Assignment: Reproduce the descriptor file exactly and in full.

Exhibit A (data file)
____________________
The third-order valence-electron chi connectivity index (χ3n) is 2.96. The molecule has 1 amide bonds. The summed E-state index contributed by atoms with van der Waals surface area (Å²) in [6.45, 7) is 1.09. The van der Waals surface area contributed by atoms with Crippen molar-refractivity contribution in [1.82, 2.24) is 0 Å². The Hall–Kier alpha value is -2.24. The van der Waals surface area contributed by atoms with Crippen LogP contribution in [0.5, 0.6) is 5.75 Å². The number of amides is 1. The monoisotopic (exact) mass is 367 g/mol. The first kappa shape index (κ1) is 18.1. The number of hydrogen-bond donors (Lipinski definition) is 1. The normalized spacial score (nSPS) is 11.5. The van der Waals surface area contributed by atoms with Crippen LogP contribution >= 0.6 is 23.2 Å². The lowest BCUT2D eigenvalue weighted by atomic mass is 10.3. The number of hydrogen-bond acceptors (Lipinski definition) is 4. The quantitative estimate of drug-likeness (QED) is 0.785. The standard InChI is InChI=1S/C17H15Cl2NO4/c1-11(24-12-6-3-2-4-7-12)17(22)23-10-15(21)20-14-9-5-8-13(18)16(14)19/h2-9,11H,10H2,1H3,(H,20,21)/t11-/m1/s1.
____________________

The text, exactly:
The third-order valence-electron chi connectivity index (χ3n) is 2.96. The molecule has 1 amide bonds. The summed E-state index contributed by atoms with van der Waals surface area (Å²) in [6.45, 7) is 1.09. The van der Waals surface area contributed by atoms with Crippen molar-refractivity contribution in [1.82, 2.24) is 0 Å². The Hall–Kier alpha value is -2.24. The van der Waals surface area contributed by atoms with Crippen LogP contribution in [0.5, 0.6) is 5.75 Å². The number of amides is 1. The monoisotopic (exact) mass is 367 g/mol. The first kappa shape index (κ1) is 18.1. The number of hydrogen-bond donors (Lipinski definition) is 1. The normalized spacial score (nSPS) is 11.5. The van der Waals surface area contributed by atoms with Crippen LogP contribution >= 0.6 is 23.2 Å². The lowest BCUT2D eigenvalue weighted by atomic mass is 10.3. The number of hydrogen-bond acceptors (Lipinski definition) is 4. The quantitative estimate of drug-likeness (QED) is 0.785. The standard InChI is InChI=1S/C17H15Cl2NO4/c1-11(24-12-6-3-2-4-7-12)17(22)23-10-15(21)20-14-9-5-8-13(18)16(14)19/h2-9,11H,10H2,1H3,(H,20,21)/t11-/m1/s1.